Immigration advocates were surprised when a young Russian man who arrived in the US on the run from Vladimir Putin leading a mobilization of citizens to fight in Ukraine was unexpectedly deported from the US back to Russia over the weekend, The Guardian writes.
He was one of several Russian asylum seekers, many of whom made it to the United States last year, and now fear the US government will return them to Russia, to prison or to the front lines where there are already tens of thousands of victims.
US Immigration and Customs Enforcement (ICE) is carrying out deportations to countries including Russia “in accordance with guidelines”, a federal agency told the newspaper when asked about the resumption of deportations to Russia. “The White House did not respond to our request for comment,” added The Guardian.
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Jennifer Scarborough, a Texas attorney whose clients include four Russians who entered the US across the Mexican border and sought asylum, is one of those struggling with this political turmoil. “These men were claiming asylum because they feared being drafted into the army,” she said.
Scarborough added that Ice officers had informed her that one of her clients had been deported over the weekend, and she explained that his legal and residency status meant there was no doubt he had been sent back to Russia. The other two are threatened with deportation.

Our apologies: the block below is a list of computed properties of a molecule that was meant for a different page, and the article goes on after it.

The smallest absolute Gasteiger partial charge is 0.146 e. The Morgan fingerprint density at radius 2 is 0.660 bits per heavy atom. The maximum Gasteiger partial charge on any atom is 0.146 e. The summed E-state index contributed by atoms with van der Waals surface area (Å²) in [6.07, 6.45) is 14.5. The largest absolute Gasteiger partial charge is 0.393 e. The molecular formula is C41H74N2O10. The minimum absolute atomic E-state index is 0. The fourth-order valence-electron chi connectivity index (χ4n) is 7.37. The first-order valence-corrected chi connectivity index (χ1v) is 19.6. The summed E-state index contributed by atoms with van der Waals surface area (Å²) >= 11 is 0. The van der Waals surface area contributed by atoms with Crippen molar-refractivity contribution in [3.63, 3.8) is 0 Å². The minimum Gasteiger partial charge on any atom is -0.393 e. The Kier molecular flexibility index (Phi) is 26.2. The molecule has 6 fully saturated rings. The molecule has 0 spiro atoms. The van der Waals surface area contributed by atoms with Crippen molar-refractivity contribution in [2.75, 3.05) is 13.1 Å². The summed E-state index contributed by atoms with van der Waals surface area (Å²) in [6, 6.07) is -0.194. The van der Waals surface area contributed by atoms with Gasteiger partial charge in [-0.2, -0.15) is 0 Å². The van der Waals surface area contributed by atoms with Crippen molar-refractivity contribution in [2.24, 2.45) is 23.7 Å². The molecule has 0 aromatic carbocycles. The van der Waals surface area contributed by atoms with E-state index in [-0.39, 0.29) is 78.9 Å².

“I don’t know what will become of him,” said Scarborough. “Russia is incredibly vocal about its feelings towards the opposition. The very fact that they have fled Russia for the United States puts them at risk, she added.
In their case, immigration officials ruled that the fear of conscription did not meet the criteria of “credible fear” and there was no basis for granting them asylum. “Each of them appealed to the immigration judge, who agreed with the officials,” Scarborough said.
– If we are against this war, then why do we say that Russia has the right to carry out this conscription and deport people to fight in Ukraine? I don’t understand how you can juxtapose these two policies side by side.